He attended the National School in Leighlinbridge where he was enrolled under the spelling 'Miles Kehoe'.
By 1860, a twenty year old Myles Keogh had volunteered, along with over one thousand of his countrymen, to rally to the defense of Pope Piux IX following a call to arms by the Catholic clergy in Ireland. Keogh was appointed second lieutenant of his unit in the Battalion of St. Patrick, Papal Army. He was posted at Ancona, Italy. The Papal forces were defeated in September, and Ancona was surrounded. The soldiers were forced to surrender and Keogh was imprisoned at Genoa. After his quick release by exchange, Keogh went to Rome.
John Hughes, Archbishop of New York, travelled to Italy to recruit veterans of the Papal War, and met with Keogh and his comrades. In March 1862, Keogh resigned his commission in the Company of Saint Patrick, returned briefly to Ireland, then boarded the steamer "Kangaroo" bound from Liverpool to New York, where the vessel arrived April 2, 1862.
|John Buford (seated) and staff - Keogh is on the far left|
In the winter of 1863, Buford would succumb to typhoid. Keogh would stay by his side and care for him, while they rested in Washington at the home of an old friend General George Stoneman. Buford was buried West Point Cemetery.
Major Keogh was appointed as aide de camp to General Stoneman. In July 1864, Stoneman raided to the south and southeast, destroying railroads and industrial works. Their risky raids behind Confederate lines were also designed to free federal prisoners held at Macon, Georgia, and liberate the nearly 30,000 captives at Andersonville prison. On July 31, 1864, Keogh and Stoneman’s commands were surrounded during the Battle of Sunshine Church, Georgia. They were captured after both their horses were shot out from under them. Keogh was held for 2½ months as a prisoner of war before being released through Union general William Sherman's efforts. Keogh would later receive a promotion to lieutenant colonel for his gallantry at the Battle of Dallas.
"Major Keogh is one of the most superior young officers in the army and is a universal favourite with all who know him"— General George Stoneman, Chief of Cavalry, Army of the Potomac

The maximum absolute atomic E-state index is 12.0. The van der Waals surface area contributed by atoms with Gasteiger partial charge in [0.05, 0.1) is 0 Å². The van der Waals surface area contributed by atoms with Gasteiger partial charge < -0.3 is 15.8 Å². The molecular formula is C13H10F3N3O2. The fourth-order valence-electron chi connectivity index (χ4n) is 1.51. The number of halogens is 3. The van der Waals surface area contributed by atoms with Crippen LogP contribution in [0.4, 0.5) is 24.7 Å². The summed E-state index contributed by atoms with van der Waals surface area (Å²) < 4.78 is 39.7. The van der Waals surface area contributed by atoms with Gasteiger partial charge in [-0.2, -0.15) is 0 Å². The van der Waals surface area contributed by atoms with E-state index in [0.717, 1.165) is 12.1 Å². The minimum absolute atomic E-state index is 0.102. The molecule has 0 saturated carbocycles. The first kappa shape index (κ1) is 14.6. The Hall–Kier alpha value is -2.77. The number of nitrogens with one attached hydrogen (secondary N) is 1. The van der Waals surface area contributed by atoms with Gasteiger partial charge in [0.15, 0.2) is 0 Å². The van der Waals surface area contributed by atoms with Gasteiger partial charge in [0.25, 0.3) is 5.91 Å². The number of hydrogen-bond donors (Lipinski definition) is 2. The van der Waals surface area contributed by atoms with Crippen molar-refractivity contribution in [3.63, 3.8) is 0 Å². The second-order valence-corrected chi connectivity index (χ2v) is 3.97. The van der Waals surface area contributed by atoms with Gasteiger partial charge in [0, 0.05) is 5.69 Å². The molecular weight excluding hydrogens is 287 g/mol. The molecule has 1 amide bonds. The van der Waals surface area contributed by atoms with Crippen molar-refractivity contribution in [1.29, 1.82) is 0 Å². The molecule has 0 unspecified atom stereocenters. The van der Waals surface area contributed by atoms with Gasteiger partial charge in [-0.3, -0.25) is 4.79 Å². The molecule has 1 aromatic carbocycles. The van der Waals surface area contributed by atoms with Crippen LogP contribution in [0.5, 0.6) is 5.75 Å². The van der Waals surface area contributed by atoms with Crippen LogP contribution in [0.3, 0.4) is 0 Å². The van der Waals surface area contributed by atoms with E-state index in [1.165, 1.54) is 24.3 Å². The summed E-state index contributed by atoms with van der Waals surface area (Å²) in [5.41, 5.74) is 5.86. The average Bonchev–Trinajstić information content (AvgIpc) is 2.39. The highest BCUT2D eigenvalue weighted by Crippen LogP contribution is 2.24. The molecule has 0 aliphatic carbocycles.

|General George Stoneman|
At the war’s end, although he had the brevet rank of Lieutenant Colonel in the union army, he accepted a commission as a Second Lieutenant on May 4, 1866. He was promoted to Captain, 7th Cavalry, on July 28, 1866 and assigned to Fort Riley in Kansas to become the Captain of Company I under the command of George Armstrong Custer.
|Officers of the 7th Cavalry – Myles W. Keogh, seated front|
Keogh was also fond of the ladies, though he never married: "My great weakness is the love I have for the fair sex, and pretty much all my trouble comes from or can be traced to that charming source. . . I never propose to form any ties. I might often have married for money but I never gave it a moment's serious thought & never propose to."
In the summer of 1874, Keogh visited his homeland of Ireland on a seven-month leave of absence, while Custer was leading a controversial expedition through the Black Hills. During this visit home he deeded his inherited Clifden estate in Kilkenny to his sister Margaret. He enjoyed his stay in his homeland, feeling the necessity to support his sisters after the death of both parents.
"We leave Monday on an Indian expedition & if I ever return I will go on and see you all. I have requested to be packed up and shipped to Auburn in case I am killed, and I desire to be buried there. God bless you all, remember if I should die—you may believe that I loved you and every member of your family—it was a second home to me.”
|Keogh Battlefield Marker in 1879|